Freedom on the Menu: The Greensboro Sit-Ins

Freedom on the Menu: The Greensboro Sit-Ins

Paperback(Reprint)

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Overview

There were signs all throughout town telling eight-year-old Connie where she could and could not go. But when Connie sees four young men take a stand for equal rights at a Woolworth’s lunch counter in Greensboro, North Carolina, she realizes that things may soon change. This event sparks a movement throughout her town and region. And while Connie is too young to march or give a speech, she helps her brother and sister make signs for the cause. Changes are coming to Connie’s town, but Connie just wants to sit at the lunch counter and eat a banana split like everyone else.

Product Details

ISBN-13: 9780142408940
Publisher: Penguin Young Readers Group
Publication date: 12/27/2007
Edition description: Reprint
Pages: 32
Sales rank: 100,376
Product dimensions: 9.00(w) x 10.06(h) x 0.14(d)
Lexile: AD660L (what's this?)
Age Range: 4 - 8 Years

About the Author

Carole Boston Weatherford lives in High Point, North Carolina.

What People are Saying About This

From the Publisher

Simple and straightforward, the first-person narrative relates events within the context of one close-knit family. (Booklist)

Customer Reviews

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Freedom on the Menu: The Greensboro Sit-Ins 4.4 out of 5 based on 0 ratings. 8 reviews.
mdrumgold on LibraryThing More than 1 year ago
Through the eyes of eight year old, read how connie tries to understand why she does not have the same rights as everyone else. And her admiration of her family as they overcome the hard times of segration.
michelleraphael on LibraryThing More than 1 year ago
A child's story about the civil rights movement. Illustrations are done very well, comparable to art work.
awidmer06 on LibraryThing More than 1 year ago
Genre: Historical FictionAge Appropriateness: Primary/IntermediateReview: This book is a good example of historical fiction because the story reflects the past and includes accurate historic facts. The story portrays the 1960 civil rights sit-ins at the Woolworth's lunch counter in Greensboro, NC. It offers an informative and vivid picture of what life resembled for African Americans. An 8-year-old girl, Connie, doesn't march or give speeches, but she offers her support and encouragement as she watches her older siblings stand up for their rights. Media: This book is a good example of oil paint illustrations because the pictures are solid and thick. The paint is applied with a palette, which depicts a blended look. The colors are neutrall and dark, which capture the texts and theme.Plot: This book is a good example of person against society because the African Americans are fighting for equal rights and change in society. The plot is well developed and clearly portrayed, which keeps readers engaged. Also, the plot is one that readers can connect with and relate to.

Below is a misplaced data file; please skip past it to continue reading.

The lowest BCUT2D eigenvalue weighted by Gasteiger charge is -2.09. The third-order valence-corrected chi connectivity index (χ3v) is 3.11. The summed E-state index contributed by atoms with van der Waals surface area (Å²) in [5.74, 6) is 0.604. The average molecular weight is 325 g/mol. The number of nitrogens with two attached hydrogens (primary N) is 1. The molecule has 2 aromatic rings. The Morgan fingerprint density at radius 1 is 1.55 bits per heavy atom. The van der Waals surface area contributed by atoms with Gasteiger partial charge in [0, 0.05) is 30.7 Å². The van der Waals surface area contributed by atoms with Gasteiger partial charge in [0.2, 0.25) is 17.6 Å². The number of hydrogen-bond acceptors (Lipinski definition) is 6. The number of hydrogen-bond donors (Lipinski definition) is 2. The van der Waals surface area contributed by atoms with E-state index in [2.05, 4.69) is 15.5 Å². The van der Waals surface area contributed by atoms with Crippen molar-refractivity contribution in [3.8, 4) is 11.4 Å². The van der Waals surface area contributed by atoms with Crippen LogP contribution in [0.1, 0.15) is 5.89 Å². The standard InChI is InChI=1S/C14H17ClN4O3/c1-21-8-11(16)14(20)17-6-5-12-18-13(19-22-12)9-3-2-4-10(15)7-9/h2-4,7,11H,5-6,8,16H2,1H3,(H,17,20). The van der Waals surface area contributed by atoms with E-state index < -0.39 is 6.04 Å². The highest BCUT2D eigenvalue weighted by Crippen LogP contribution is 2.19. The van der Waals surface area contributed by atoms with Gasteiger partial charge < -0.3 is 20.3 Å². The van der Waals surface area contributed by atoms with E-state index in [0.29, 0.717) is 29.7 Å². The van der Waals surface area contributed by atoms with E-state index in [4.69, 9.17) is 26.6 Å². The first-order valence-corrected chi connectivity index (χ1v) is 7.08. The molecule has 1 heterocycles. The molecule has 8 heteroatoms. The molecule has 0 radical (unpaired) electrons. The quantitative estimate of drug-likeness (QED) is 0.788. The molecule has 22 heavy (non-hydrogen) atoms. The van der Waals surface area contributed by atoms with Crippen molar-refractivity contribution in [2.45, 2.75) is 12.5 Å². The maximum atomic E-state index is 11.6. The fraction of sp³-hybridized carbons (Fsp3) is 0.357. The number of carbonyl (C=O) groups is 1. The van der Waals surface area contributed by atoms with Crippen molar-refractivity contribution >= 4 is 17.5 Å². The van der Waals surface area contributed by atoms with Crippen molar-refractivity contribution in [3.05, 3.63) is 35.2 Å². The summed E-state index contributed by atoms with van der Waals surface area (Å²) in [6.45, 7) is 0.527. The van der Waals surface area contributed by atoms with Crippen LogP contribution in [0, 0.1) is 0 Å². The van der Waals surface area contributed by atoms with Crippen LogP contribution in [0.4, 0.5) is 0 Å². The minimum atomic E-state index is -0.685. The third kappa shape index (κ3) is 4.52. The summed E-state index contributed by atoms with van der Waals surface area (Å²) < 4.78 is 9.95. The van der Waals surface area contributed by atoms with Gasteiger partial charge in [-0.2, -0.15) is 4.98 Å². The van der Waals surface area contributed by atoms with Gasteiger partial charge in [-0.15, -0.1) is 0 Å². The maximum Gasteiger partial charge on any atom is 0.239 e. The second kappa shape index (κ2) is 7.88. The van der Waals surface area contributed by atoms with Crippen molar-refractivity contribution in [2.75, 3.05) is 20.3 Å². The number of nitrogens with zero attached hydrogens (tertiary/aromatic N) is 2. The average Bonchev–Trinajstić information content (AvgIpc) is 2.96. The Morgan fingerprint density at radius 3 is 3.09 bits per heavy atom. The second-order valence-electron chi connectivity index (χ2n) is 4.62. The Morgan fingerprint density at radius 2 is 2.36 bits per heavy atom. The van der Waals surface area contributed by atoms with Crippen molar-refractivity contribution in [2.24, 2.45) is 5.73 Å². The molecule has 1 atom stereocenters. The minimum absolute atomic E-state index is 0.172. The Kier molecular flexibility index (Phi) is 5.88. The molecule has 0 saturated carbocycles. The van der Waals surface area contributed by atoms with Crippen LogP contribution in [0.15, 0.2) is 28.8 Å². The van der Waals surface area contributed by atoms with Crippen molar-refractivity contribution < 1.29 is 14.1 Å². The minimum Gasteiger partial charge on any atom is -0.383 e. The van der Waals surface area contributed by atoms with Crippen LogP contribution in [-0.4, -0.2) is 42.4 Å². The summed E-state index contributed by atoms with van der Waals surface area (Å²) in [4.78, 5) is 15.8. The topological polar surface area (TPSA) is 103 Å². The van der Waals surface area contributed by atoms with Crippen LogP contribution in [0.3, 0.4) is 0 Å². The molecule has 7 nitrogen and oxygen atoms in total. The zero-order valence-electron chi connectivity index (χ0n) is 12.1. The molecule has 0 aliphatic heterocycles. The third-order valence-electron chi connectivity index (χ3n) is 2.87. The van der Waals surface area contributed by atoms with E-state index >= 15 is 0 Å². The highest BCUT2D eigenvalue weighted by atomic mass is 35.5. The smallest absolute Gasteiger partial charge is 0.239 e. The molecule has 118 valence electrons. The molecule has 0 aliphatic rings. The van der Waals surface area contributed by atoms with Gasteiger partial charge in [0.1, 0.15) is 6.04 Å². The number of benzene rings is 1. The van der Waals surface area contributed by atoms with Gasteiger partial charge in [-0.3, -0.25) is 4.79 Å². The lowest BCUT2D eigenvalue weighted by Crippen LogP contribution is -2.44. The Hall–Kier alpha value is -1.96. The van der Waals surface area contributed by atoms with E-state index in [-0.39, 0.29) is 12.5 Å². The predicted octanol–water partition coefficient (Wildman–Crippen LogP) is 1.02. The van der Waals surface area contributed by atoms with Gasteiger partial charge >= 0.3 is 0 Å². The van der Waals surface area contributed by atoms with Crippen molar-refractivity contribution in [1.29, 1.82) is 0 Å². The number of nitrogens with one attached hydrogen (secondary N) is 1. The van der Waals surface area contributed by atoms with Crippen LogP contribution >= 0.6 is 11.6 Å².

conuly on LibraryThing More than 1 year ago
The civil rights movement was pivotal in our history, this should not have to be stated. However, most students learn about it only in passing, as the history curriculum in schools still tends to end just after WWII. Even treating this through picture books is better than that.This book, featuring a young girl whose socially active brother and sister participated in the sit-ins, signed people up to vote, and got arrested for their troubles, takes a good look at the Greensboro sit-ins. I like how the main character acts like a real child - she's proud of her siblings, yes, but she also wants them to stop protesting and stay home and be safe. She's eight years old, and, given the wordiness of the book, that's probably about the right age for the reader.The artwork is pretty enough, but it would have been better on a larger book. When sitting with a kid in your lap reading with the light dim for bedtime, they end up looking a bit muddled.
annikasmith on LibraryThing More than 1 year ago
This is an excellent example of a historical fiction book. It is set in Greensboro North Carolina and tells of the famous sit-in as well as other pickets and protests. It tells accurate historical information but has fictional characters experiencing it. Art Media: oil paintingsAppropriate Age: Primary
pjw1173 on LibraryThing More than 1 year ago
This is another excellent book about the era of segragation in the South and how 'sit ins' helped to correct the injustices that black Americans faced in their daily lives. This book is a good mentor text and is a book I plan to include in my classroom library.
Pangle on LibraryThing More than 1 year ago
A story of the segregated South in 1960 told from a child's point of view, gives today's young readers the idea of what it meant to be courageous and stand up for human rights. This piece of critical literature shows readers that we can all become involved in a great cause and stand up for what we believe and know is right and true.
Jill.Barrington on LibraryThing More than 1 year ago
A young African American girl describes her experiences living in Greensboro, North Carolina during the 1960 civil rights sit-ins.The book would be a great way to consider how children during the Civil Rights Movement perceived what occurred.